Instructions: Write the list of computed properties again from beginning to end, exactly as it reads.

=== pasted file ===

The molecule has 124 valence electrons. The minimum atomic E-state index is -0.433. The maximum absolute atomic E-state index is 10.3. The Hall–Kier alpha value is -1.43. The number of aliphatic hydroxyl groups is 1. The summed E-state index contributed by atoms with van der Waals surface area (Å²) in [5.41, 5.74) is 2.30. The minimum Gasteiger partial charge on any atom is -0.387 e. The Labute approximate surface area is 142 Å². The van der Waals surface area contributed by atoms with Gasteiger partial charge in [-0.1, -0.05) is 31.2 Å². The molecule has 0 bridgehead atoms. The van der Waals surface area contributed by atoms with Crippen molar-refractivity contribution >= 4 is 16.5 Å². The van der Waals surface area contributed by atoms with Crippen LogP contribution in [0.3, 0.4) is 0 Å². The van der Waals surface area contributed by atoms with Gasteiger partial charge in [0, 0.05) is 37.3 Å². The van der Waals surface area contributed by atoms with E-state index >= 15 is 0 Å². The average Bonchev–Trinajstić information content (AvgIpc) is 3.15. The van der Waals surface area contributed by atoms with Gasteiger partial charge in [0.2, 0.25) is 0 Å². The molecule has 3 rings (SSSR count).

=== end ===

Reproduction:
The molecule has 124 valence electrons. The minimum atomic E-state index is -0.433. The maximum absolute atomic E-state index is 10.3. The Hall–Kier alpha value is -1.43. The number of aliphatic hydroxyl groups is 1. The summed E-state index contributed by atoms with van der Waals surface area (Å²) in [5.41, 5.74) is 2.30. The minimum Gasteiger partial charge on any atom is -0.387 e. The Labute approximate surface area is 142 Å². The van der Waals surface area contributed by atoms with Gasteiger partial charge in [-0.1, -0.05) is 31.2 Å². The molecule has 0 bridgehead atoms. The van der Waals surface area contributed by atoms with Crippen molar-refractivity contribution >= 4 is 16.5 Å². The van der Waals surface area contributed by atoms with Crippen LogP contribution in [0.3, 0.4) is 0 Å². The van der Waals surface area contributed by atoms with Gasteiger partial charge in [0, 0.05) is 37.3 Å². The van der Waals surface area contributed by atoms with E-state index >= 15 is 0 Å². The average Bonchev–Trinajstić information content (AvgIpc) is 3.15. The van der Waals surface area contributed by atoms with Gasteiger partial charge in [0.2, 0.25) is 0 Å². The molecule has 3 rings (SSSR count).